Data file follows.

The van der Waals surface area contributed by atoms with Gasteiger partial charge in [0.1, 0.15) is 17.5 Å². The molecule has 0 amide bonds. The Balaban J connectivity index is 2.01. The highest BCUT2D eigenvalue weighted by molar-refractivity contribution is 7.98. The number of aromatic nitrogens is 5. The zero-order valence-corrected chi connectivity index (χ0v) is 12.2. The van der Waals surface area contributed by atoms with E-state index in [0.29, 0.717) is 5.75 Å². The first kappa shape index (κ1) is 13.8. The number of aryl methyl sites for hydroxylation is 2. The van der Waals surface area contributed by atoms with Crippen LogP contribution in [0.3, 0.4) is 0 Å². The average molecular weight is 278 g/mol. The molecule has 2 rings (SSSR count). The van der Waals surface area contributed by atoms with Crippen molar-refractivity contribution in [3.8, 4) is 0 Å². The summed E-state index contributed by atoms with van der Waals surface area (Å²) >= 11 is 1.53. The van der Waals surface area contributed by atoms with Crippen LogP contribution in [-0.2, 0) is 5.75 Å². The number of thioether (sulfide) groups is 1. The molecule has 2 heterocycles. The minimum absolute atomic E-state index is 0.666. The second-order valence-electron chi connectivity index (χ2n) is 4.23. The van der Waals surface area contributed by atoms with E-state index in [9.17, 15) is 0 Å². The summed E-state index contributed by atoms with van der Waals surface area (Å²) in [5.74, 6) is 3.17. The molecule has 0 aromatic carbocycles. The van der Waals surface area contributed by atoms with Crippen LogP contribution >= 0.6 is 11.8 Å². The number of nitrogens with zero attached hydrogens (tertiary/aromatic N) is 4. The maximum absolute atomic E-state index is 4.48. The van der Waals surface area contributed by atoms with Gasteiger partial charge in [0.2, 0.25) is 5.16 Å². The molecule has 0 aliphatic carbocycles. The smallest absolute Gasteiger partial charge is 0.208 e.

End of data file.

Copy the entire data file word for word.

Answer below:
The van der Waals surface area contributed by atoms with Gasteiger partial charge in [0.1, 0.15) is 17.5 Å². The molecule has 0 amide bonds. The Balaban J connectivity index is 2.01. The highest BCUT2D eigenvalue weighted by molar-refractivity contribution is 7.98. The number of aromatic nitrogens is 5. The zero-order valence-corrected chi connectivity index (χ0v) is 12.2. The van der Waals surface area contributed by atoms with E-state index in [0.29, 0.717) is 5.75 Å². The first kappa shape index (κ1) is 13.8. The number of aryl methyl sites for hydroxylation is 2. The van der Waals surface area contributed by atoms with Crippen LogP contribution in [0.3, 0.4) is 0 Å². The average molecular weight is 278 g/mol. The molecule has 2 rings (SSSR count). The van der Waals surface area contributed by atoms with Crippen molar-refractivity contribution in [3.8, 4) is 0 Å². The summed E-state index contributed by atoms with van der Waals surface area (Å²) >= 11 is 1.53. The van der Waals surface area contributed by atoms with Crippen LogP contribution in [-0.2, 0) is 5.75 Å². The number of thioether (sulfide) groups is 1. The molecule has 2 heterocycles. The minimum absolute atomic E-state index is 0.666. The second-order valence-electron chi connectivity index (χ2n) is 4.23. The van der Waals surface area contributed by atoms with E-state index in [9.17, 15) is 0 Å². The summed E-state index contributed by atoms with van der Waals surface area (Å²) in [5.74, 6) is 3.17. The molecule has 0 aromatic carbocycles. The van der Waals surface area contributed by atoms with Crippen LogP contribution >= 0.6 is 11.8 Å². The number of nitrogens with zero attached hydrogens (tertiary/aromatic N) is 4. The maximum absolute atomic E-state index is 4.48. The van der Waals surface area contributed by atoms with Gasteiger partial charge in [0.2, 0.25) is 5.16 Å². The molecule has 0 aliphatic carbocycles. The smallest absolute Gasteiger partial charge is 0.208 e.